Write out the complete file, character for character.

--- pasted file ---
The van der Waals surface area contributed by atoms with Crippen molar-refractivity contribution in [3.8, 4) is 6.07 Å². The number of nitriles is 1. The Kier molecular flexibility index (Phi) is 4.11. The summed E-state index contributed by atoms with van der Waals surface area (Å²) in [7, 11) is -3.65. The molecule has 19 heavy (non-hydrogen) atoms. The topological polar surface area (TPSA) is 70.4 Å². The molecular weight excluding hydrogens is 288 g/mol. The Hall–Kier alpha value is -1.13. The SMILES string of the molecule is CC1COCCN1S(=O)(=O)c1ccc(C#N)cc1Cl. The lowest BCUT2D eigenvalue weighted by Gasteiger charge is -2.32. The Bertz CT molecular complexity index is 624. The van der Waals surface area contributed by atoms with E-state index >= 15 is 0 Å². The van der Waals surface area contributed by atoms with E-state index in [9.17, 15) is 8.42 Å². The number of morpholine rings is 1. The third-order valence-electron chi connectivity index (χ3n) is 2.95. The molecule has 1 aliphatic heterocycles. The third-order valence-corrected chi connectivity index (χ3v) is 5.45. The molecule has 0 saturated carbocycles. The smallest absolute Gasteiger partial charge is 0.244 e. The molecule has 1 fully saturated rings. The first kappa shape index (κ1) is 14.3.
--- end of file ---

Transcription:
The van der Waals surface area contributed by atoms with Crippen molar-refractivity contribution in [3.8, 4) is 6.07 Å². The number of nitriles is 1. The Kier molecular flexibility index (Phi) is 4.11. The summed E-state index contributed by atoms with van der Waals surface area (Å²) in [7, 11) is -3.65. The molecule has 19 heavy (non-hydrogen) atoms. The topological polar surface area (TPSA) is 70.4 Å². The molecular weight excluding hydrogens is 288 g/mol. The Hall–Kier alpha value is -1.13. The SMILES string of the molecule is CC1COCCN1S(=O)(=O)c1ccc(C#N)cc1Cl. The lowest BCUT2D eigenvalue weighted by Gasteiger charge is -2.32. The Bertz CT molecular complexity index is 624. The van der Waals surface area contributed by atoms with E-state index >= 15 is 0 Å². The van der Waals surface area contributed by atoms with E-state index in [9.17, 15) is 8.42 Å². The number of morpholine rings is 1. The third-order valence-electron chi connectivity index (χ3n) is 2.95. The molecule has 1 aliphatic heterocycles. The third-order valence-corrected chi connectivity index (χ3v) is 5.45. The molecule has 0 saturated carbocycles. The smallest absolute Gasteiger partial charge is 0.244 e. The molecule has 1 fully saturated rings. The first kappa shape index (κ1) is 14.3.